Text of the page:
The Hard-luck Frigate


Using a squally wind with all the skill gained in his privateering days. Truxtun swept down on the Insurgente , managed to maneuver across her bow and sent a broadside of cannon balls, spikes and twisted metal screaming the length of her deck. Then a lucky shot from the Insurgente neatly hit Truxtun’s foremast, splitting it so badly that the topmast would undoubtedly go over in a lew minutes. In charge of the foretop was a midshipman named David Porter. He bawled below for orders to lower the yard and ease the strain, but at that point the battle was reaching a crescendo and he could not make himsell heard. Scrambling up to cut the slings himsell, he lowered lhe yard and saved the mast only a lew minutes before it would have crashed over and IeIt the ship partially crippled and at the Insurgente’s mercy.

Despite near panic among the crew, despite freakish squalls and a crippled foretop, Captain Truxtun somehow managed to work his way around the enemy, pouring more broadsides across her deck and up and down lier length. Outgunned, outguessed and outmaneuvered, Captain Barreaut struck his colors. And then, when the prize was within Truxtun’s grasp, it was almost whisked away.

The first lieutenant of the Constellation was John Rodgers; Truxtun selected him and Midshipman Porter to secure the French ship and send the prisoners across to the Constellation’s brig. But as night fell, the wind increased to a gale. There were 173 Frenchmen still aboard the Insurgente , and they had taken advantage of their break. They had thrown all the irons overboard and had even jettisoned the hatch gratings, so there was no way to lock the prisoners below deck. Rodgers and Porter had eleven seamen to control this rebellious crew. Stationing one man at each hatch with a blunderbuss and a pile of loaded muskets, and orders to shoot the first head that popped up, Rodgers directed the clearing of the bodies and wreckage from the decks. All night the storm increased, and by morning the plunging Insurgente , with jury rig and spliced bolt ropes, had been driven out of sight of the Constellation .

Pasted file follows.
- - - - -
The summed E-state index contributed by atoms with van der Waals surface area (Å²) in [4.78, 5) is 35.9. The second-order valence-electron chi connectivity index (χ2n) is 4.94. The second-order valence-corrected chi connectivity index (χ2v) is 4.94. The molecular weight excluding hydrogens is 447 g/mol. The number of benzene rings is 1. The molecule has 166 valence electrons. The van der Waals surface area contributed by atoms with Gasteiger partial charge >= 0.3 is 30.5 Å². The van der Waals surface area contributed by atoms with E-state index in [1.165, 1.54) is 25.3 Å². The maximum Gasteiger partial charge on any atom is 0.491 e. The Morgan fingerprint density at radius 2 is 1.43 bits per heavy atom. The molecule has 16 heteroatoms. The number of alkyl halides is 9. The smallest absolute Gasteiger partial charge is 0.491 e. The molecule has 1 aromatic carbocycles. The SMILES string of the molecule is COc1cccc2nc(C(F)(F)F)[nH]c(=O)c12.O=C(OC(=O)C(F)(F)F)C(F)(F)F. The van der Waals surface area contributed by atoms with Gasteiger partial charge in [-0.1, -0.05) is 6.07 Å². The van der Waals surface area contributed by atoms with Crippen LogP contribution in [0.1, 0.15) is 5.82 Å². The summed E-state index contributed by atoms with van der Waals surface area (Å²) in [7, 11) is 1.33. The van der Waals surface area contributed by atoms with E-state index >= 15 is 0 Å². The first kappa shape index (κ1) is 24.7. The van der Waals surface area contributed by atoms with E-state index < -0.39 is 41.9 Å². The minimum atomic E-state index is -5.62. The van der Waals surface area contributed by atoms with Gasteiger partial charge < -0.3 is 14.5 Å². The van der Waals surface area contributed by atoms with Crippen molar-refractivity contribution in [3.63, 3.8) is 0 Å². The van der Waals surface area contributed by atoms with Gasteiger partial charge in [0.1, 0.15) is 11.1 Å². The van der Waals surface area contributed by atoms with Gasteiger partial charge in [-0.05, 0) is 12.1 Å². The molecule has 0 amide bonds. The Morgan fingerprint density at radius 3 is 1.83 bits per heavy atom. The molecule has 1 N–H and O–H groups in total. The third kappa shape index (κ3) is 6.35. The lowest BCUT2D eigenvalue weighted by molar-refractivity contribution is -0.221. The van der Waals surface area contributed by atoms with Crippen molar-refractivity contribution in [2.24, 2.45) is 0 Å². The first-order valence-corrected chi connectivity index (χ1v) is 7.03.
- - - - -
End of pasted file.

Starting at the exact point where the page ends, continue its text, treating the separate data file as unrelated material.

For three days, while the storm raged on, Rodgers, Porter and their little band of seamen fought to keep the 173 mutinous prisoners below and sail a ship that required a crew of 300 even in good weather. Finally, bone-weary and sleeping on their feet, they managed to raise St. Kitts. There TruxUm paced the deck of the anchored Constellation , anxiously awaiting news of his prize. For saving the Insurgente despite all these fearsome difficulties, Rodgers was promoted to captain and Porter raised on the spot lrom midshipman to lieutenant at nineteen.

But credit for overcoming so many mishaps must go to Truxtun, and even more credit was to go to him later. Within a year of his battle with the Insurgente , he had sighted the French warship Vengeance to southward of St. Kitts. This time he surmounted even worse handicaps.

The Vengeance was bigger than the Constellation , but her decks were piled high with an overflow of her cargo, hogsheads of sugar bound l’or Martinique. Her skipper was not anxious to get into a fight under those circumstances. He tried to get away, and for twelve hours Truxtun tried to close with the Vengeance , only to have the light wisps of wind die out at the last minute. Finally the wind picked up, just as darkness fell. Truxtun would not wait; lighting battle lanterns, he beat to general quarters and sent the Constellation plunging alongside the heavier-gunned Vengeance .

Yardarm to yardarm they fought for five hours. By withholding fire until it coidd be delivered in concentrated broadsides, Truxtun made his fewer guns more effective than those of the Vengeance . But again a lucky shot from the enemy crippled the Constellation’s maintop. The Vengeance , decimated by the superior marksmanship of Truxtun’s well-trained gunners, struck her colors. As Truxtun tried to bring the Constellation alongside, his mainmast went over the side.

His ship a cripple, Truxtun had to stand by helplessly and watch the Vengeance limp away.

It was not until later that he learned how bad his luck had been. Twice during the battle the Vengeance had tried to surrender; but her signals had gone unnoticed in the din and cannon smoke. If he had got alongside the Vengeance only a lew minutes earlier, he would have made her a prize. As it was, she got away, and the Constellation limped into Port Royal, Jamaica, a week later without a spar or a fathom of rigging on main or mizzen.

Once again Captain Truxtun had overcome what seemed like a jinx on his ship and had won. For accomplishing the seemingly impossible, he was voted a medal by Congress and received ceremonial swords, prize money and a 600-guinea silver plate from Lloyd’s of London.